Communicating with People

For relationships to be healthy, we need to know how to suspend what we think and put ourselves in the mind of our friend, even when we think our friend may be wrong. This doesn’t mean we have to pretend to agree with what the other person is saying, but at a minimum we should be able to appreciate where they are coming from, to listen to their heart, to imaginatively relate to experiences that may be far removed from our own. Empathy enables two people who are vastly different to share experiences, to participate in each other’s struggles, sorrows and joys.

To be empathetic requires imagination, creativity and what psychologists call emotional intelligence. One example of how imagination helps with communication is when it comes to refraining from assuming that what the other person means is what I would mean if I said the same thing; instead we should be able to imagine things from the other person’s perspective. We also shouldn’t be too quick to assume we know what the other person is trying saying, but should be able to say “Is this what you mean?” or ‘This is how I’m hearing what you’re saying, is that right?’ Above all, we should learn to listen non-defensively in a way that helps the other person feel that it is safe to open up.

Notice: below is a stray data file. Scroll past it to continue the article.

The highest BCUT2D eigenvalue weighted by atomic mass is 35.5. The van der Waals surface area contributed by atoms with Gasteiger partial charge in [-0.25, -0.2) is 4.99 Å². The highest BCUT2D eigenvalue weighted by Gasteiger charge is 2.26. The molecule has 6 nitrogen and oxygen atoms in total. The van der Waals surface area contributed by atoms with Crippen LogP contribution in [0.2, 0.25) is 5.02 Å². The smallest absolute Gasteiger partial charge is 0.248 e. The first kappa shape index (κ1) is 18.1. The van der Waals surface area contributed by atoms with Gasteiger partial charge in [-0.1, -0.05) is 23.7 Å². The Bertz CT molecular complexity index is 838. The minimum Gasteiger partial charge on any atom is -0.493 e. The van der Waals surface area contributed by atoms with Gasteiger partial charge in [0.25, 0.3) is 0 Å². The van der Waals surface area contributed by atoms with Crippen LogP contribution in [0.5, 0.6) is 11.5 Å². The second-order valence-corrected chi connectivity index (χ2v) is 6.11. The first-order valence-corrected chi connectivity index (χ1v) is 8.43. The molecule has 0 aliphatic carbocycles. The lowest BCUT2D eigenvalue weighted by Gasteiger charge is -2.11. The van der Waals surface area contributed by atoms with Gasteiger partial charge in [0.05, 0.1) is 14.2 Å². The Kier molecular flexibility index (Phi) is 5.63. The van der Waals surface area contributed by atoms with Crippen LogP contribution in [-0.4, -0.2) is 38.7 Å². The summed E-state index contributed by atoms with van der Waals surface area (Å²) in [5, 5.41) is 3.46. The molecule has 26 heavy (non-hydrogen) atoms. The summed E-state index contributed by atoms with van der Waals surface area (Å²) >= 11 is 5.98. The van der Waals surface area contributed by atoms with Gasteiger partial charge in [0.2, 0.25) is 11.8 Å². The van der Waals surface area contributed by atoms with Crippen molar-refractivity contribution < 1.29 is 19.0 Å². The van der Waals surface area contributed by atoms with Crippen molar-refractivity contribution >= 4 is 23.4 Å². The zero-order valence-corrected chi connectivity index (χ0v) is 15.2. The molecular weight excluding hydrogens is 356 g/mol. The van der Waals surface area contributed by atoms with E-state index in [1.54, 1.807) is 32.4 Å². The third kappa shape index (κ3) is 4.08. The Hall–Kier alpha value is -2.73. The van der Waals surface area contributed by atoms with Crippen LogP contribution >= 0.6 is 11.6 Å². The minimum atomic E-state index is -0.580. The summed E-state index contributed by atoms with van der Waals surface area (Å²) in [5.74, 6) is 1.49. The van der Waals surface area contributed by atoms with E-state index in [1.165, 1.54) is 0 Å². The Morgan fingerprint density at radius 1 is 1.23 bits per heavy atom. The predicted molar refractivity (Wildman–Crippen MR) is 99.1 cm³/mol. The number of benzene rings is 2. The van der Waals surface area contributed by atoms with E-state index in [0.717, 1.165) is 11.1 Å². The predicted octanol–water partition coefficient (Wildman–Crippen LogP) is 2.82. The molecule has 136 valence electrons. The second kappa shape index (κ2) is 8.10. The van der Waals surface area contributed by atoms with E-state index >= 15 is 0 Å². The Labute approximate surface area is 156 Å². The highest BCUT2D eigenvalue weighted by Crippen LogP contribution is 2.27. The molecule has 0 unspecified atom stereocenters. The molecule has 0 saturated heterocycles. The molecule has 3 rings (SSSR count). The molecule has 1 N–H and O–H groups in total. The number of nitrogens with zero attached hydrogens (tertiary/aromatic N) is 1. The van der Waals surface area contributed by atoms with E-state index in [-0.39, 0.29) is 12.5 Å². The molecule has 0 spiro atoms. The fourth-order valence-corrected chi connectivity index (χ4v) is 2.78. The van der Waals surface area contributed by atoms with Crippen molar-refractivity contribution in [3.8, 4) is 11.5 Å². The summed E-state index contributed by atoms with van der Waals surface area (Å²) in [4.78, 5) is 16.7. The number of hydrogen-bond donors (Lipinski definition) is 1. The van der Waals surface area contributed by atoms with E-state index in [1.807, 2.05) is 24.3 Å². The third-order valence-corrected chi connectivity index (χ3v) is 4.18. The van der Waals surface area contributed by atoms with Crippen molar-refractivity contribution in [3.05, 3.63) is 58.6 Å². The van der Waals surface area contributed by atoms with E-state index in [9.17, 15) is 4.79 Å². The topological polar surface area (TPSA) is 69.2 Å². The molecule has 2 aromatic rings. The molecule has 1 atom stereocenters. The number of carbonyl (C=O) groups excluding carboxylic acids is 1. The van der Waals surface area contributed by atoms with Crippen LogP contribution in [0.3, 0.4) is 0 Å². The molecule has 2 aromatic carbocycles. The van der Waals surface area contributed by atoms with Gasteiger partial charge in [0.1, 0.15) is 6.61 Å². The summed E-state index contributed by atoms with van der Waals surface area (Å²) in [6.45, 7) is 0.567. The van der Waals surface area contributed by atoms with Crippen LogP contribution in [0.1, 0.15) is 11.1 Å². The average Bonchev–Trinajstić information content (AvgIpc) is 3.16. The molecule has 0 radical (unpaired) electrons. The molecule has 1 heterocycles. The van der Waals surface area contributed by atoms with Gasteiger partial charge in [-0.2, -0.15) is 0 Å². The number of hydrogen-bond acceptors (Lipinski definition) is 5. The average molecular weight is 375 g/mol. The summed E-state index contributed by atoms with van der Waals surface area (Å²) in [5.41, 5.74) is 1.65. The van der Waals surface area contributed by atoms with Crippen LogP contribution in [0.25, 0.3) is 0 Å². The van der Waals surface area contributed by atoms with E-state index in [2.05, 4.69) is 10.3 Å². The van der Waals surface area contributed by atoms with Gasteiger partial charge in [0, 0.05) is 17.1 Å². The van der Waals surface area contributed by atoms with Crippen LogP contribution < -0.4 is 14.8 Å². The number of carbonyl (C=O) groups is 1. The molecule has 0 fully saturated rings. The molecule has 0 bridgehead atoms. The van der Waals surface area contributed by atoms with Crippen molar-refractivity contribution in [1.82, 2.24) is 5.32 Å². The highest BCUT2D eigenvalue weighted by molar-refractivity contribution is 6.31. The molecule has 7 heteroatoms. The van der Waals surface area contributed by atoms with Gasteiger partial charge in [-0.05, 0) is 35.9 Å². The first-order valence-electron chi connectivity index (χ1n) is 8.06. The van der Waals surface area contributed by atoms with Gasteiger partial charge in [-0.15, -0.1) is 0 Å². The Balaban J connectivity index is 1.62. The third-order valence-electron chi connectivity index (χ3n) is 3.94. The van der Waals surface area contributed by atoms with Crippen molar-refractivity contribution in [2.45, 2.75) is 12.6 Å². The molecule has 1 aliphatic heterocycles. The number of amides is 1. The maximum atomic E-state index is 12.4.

John Gottman described this type of listening when discussing communication among spouses in his book Why Marriages Succeed or Fall,

“Nondefensive listening doesn’t mean you need to agree with your partner. Your mission is to try to understand your partner’s feelings—to accept them as legitimate even if you don’t share them. If you can send the message, “Gee, I don’t see it that way, but I can understand why you might, given your perspective,” you will have gone a long way toward repairing the damage of previous negativity. The highest level of nondefensive listening entails empathizing with your partner’s emotions and viewpoint. That means putting yourself in your spouse’s shoes and truly comprehending his or her feelings from within yourself.”